If you can dream it, you can build it. Lego makes it all possible, and this is why I think Lego blocks are one of the most amazing toys around. You can create your own miniature world, and make your own toys, out of what looks like to be almost nothing.
The story they don’t tell you – The illegally copied Brick
Lego is around for the longest time (since 1932) and has a very interesting story, binding an illegal patent, a lawsuit and the buying of the original manufacturing company.
The father of Lego, Ole Kirk Christiansen, is a Danish carpenter from Billund, Denmark, who started with building houses and furniture, and later wooden toys.
In the late 1940s, a British company called Kiddicraft, owned by Hilary Harry Fisher Page, began manufacturing “Kiddicraft Self-Locking Building Bricks”. When Kirk came across these bricks in a demo of an injection molding machine, he decided to improve on the building bricks and sell them under his own brand.
When deciding on a name for the company, Christiansen had to choose between “Legio” (“Legion of toys”) and “Lego”, from the Danish phrase leg godt, which means “play well”. Lego means “I put together” in Latin, so the name stayed to the product, until today.
The original inventor of the bricks died without ever finding out Kirk had copied his product illegally and 31 years later, LEGO acquired Kiddicraft when they were preparing to actually sue Tyco for illegally copying ‘their’ bricks. LEGO ended up losing the case and Tyco was allowed to continue selling the bricks.
Legoland – Imagination Land built in Lego Bricks
Situated in the same location where Kirk used to build the wooden toys decades ago, in Billund Denmark, the land of Lego changed significantly since the early 1900’s, becoming the biggest live demo of what you can do with the Lego blocks.
I’ve always been a fan of Lego, so meeting my Lego characters ‘in legoperson’ and walking around in a mini-Lego-City was the dream. Legoland seemed like to normal thing to do 🙂
Legoland is a bit of everything. You can walk around the park and feel like you’ve been around the world in a few hours, constantly switching from reality land to imagination land.
As main attractions, the park is divided into themes, each one with its own rides, such as PirateLand where you can get into wild battles with the pirates or the Knights Kingdom where a beautiful Castle is taking you into a fairy tale atmosphere.
My favorite part was definitely the MiniLand, a miniature world built in Lego. I used to build my own cities, houses and infrastructure, as a child, from anything I could find around the house, so seeing them built out of Lego blocks was an amazing feeling.
Walking around, I couldn’t help but think about the people who were hired to build the MiniLand. Someone pays you to play with Lego a whole day long? That must be one of the best jobs on Earth! 🙂
Another neat aspect of the MiniLand are the major landmarks of the world, built from Lego bricks. The closer to the ground you go, the more realistic they look and the more detail you see! Quite impressive!
Surprisingly enough, there’s a lot of technology behind every single Lego brick. Everything you see moves and behaves like a small copy of the real object. Underneath the park there’s an entire machine guided by a software, which tells every ship, car, windmill, train, crane and any other miniature object, what to do, when and for how long.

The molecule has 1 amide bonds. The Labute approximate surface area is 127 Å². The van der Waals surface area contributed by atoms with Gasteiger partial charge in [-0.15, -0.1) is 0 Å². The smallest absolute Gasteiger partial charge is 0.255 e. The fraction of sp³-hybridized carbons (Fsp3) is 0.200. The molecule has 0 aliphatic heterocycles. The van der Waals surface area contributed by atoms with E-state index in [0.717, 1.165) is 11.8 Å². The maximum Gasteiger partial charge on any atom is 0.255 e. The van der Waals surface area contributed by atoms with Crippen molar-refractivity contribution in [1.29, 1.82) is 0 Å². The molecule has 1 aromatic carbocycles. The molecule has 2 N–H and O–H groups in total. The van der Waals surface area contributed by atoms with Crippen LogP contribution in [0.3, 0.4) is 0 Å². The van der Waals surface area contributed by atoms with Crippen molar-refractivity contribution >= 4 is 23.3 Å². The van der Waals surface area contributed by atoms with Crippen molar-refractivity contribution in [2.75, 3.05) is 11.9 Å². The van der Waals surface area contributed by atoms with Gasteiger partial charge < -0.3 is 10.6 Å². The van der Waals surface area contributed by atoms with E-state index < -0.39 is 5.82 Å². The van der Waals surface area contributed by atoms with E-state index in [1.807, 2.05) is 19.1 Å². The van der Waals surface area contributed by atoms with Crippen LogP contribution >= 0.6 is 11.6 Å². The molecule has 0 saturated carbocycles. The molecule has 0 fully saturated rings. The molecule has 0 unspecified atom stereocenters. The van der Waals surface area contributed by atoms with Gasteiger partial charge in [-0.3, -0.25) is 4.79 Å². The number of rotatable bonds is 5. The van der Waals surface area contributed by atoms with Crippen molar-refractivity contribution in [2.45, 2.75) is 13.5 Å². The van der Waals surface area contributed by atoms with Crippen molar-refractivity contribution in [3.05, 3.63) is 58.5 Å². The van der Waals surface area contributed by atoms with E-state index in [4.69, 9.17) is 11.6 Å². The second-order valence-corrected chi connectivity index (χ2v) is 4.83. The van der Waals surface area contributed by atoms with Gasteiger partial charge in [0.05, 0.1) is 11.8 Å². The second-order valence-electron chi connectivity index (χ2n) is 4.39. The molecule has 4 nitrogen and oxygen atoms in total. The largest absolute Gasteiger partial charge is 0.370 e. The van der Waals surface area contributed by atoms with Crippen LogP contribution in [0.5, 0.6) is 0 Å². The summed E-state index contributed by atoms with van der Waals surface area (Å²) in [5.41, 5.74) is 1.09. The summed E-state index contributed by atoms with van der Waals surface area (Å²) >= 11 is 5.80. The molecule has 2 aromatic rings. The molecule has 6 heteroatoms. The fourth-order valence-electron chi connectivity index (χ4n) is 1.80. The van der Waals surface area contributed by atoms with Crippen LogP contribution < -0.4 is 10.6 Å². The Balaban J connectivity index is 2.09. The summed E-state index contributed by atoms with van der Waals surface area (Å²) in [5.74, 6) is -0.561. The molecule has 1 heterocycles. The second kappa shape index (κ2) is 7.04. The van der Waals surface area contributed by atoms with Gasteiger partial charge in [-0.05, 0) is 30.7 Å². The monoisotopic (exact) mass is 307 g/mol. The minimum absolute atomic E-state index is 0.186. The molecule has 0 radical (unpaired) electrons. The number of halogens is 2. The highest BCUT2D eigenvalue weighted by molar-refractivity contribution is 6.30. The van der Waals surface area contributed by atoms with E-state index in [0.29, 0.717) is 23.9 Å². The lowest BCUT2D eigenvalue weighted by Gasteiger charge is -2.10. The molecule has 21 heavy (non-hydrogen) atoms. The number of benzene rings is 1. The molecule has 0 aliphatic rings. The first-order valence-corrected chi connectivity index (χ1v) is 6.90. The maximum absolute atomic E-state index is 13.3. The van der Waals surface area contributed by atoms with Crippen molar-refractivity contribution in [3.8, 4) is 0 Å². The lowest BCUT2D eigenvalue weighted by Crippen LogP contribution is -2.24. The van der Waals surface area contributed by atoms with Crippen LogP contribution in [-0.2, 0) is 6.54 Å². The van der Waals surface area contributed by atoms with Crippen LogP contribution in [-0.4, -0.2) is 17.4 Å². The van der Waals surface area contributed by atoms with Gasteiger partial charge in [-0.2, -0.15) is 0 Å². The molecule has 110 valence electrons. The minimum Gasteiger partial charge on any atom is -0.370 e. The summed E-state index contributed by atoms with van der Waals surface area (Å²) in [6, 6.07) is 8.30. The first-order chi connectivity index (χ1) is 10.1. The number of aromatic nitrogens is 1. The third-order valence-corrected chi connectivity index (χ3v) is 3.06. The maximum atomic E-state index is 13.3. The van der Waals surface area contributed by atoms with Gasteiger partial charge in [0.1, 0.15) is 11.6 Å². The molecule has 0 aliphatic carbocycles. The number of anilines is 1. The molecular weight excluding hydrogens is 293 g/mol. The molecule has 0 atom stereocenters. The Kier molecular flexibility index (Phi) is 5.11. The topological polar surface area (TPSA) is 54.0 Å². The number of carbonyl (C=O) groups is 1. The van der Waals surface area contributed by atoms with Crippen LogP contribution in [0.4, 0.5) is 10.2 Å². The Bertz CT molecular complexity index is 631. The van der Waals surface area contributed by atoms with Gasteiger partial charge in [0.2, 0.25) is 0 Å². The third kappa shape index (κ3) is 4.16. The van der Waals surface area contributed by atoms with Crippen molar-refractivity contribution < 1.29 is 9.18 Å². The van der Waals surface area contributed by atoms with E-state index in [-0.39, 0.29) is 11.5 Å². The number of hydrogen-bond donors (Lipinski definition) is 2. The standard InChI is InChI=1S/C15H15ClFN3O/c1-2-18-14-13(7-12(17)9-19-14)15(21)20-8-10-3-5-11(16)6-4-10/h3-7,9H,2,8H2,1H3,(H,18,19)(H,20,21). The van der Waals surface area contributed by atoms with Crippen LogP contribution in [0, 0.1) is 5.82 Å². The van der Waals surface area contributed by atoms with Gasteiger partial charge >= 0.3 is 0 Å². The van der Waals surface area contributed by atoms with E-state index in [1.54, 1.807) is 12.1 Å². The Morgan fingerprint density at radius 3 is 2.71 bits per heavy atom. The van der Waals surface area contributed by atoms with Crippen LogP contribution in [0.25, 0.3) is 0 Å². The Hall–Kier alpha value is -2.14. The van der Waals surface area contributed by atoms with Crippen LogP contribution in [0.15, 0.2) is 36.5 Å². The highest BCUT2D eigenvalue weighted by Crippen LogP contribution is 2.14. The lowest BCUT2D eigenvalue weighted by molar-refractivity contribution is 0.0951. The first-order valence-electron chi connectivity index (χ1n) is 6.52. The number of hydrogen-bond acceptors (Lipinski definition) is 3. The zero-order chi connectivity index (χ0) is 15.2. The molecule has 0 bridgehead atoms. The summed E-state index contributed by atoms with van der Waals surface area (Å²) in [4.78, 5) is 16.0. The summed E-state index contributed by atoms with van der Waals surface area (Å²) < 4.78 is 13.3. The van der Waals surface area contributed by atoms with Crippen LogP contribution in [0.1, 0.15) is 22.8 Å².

The most dangerous part of the park are obviously the gift shops, where the shelves have automatic wallet emptying systems, for the huge Lego fans of all ages. 🙂
The Controversy – Going Commercial or Staying Traditional ?
Anyone who ever run a business knows that as a company, if you want to stay in fashion, you constantly have to reinvent yourself. With the society changing from one year to the other, so do the client’s requests, and then you face a dilemma, which is making more money or staying faithful to your product.
Lego made a lot of changes when it comes to the sets they sell. Opening an entire store for Star Wars fans inside the park, is just one proof of that happening…
What I found particularly sad was the desire to sell, anything, but not the product which made them famous in first place. Inside Legoland, you can find clothing stores, or toys stores selling silly stuffed animals, which have nothing to do with the Lego bricks.
Even sadder is the lack of thematic Lego sets on the shelves, even if they are advertised in the park, and the outrageous prices, even if they claim it’s supposed to be cheaper, as you buy them from the source. The Lego sets were replaces with clothes and stuffed animals, in most stores around the park, even if in a thematic area, they should sell the thematic sets ( in the Knights Kingdom, you should find all the medieval Lego sets, not cheap Chinese toys).
Surprising enough, even if the Lego store sells Lego by the kg, when you try to find the traditional brick of 4×2, which is their iconic brick and is advertised everywhere around the world, they simply DON’T have it! This really made me wonder about the direction in which the company is heading.
In the end is all about money, and the changes Lego made, will keep them on the market for a long time. However, I couldn’t help but feel a bit nostalgic to see all the good stuff replaces by commercial sets or items which don’t really scream Lego.